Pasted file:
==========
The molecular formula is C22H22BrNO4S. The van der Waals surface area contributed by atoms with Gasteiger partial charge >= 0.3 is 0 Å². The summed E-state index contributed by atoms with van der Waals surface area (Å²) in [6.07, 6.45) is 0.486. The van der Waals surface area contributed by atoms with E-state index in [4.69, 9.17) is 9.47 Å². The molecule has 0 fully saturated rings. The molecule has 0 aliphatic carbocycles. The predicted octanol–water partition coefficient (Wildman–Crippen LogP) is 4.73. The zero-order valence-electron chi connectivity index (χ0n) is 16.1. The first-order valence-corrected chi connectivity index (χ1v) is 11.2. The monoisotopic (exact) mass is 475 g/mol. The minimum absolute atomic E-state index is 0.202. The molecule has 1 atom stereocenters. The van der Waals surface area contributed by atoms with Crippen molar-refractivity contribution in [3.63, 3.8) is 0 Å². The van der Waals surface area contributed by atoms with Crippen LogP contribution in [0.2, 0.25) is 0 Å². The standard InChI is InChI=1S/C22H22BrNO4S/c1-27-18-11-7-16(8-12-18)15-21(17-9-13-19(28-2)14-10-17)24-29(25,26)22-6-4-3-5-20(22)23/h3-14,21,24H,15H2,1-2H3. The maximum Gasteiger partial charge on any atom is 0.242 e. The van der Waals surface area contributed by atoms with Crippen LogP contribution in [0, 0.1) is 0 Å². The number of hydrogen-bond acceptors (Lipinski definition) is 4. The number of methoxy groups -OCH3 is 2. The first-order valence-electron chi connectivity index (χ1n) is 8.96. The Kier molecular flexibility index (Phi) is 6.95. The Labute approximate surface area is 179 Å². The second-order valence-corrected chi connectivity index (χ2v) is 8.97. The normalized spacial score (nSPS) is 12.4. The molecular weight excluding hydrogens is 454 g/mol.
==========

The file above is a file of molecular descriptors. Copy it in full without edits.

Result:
The molecular formula is C22H22BrNO4S. The van der Waals surface area contributed by atoms with Gasteiger partial charge >= 0.3 is 0 Å². The summed E-state index contributed by atoms with van der Waals surface area (Å²) in [6.07, 6.45) is 0.486. The van der Waals surface area contributed by atoms with E-state index in [4.69, 9.17) is 9.47 Å². The molecule has 0 fully saturated rings. The molecule has 0 aliphatic carbocycles. The predicted octanol–water partition coefficient (Wildman–Crippen LogP) is 4.73. The zero-order valence-electron chi connectivity index (χ0n) is 16.1. The first-order valence-corrected chi connectivity index (χ1v) is 11.2. The monoisotopic (exact) mass is 475 g/mol. The minimum absolute atomic E-state index is 0.202. The molecule has 1 atom stereocenters. The van der Waals surface area contributed by atoms with Crippen molar-refractivity contribution in [3.63, 3.8) is 0 Å². The van der Waals surface area contributed by atoms with Crippen LogP contribution in [0.2, 0.25) is 0 Å². The standard InChI is InChI=1S/C22H22BrNO4S/c1-27-18-11-7-16(8-12-18)15-21(17-9-13-19(28-2)14-10-17)24-29(25,26)22-6-4-3-5-20(22)23/h3-14,21,24H,15H2,1-2H3. The maximum Gasteiger partial charge on any atom is 0.242 e. The van der Waals surface area contributed by atoms with Crippen LogP contribution in [0, 0.1) is 0 Å². The number of hydrogen-bond acceptors (Lipinski definition) is 4. The number of methoxy groups -OCH3 is 2. The first-order valence-electron chi connectivity index (χ1n) is 8.96. The Kier molecular flexibility index (Phi) is 6.95. The Labute approximate surface area is 179 Å². The second-order valence-corrected chi connectivity index (χ2v) is 8.97. The normalized spacial score (nSPS) is 12.4. The molecular weight excluding hydrogens is 454 g/mol.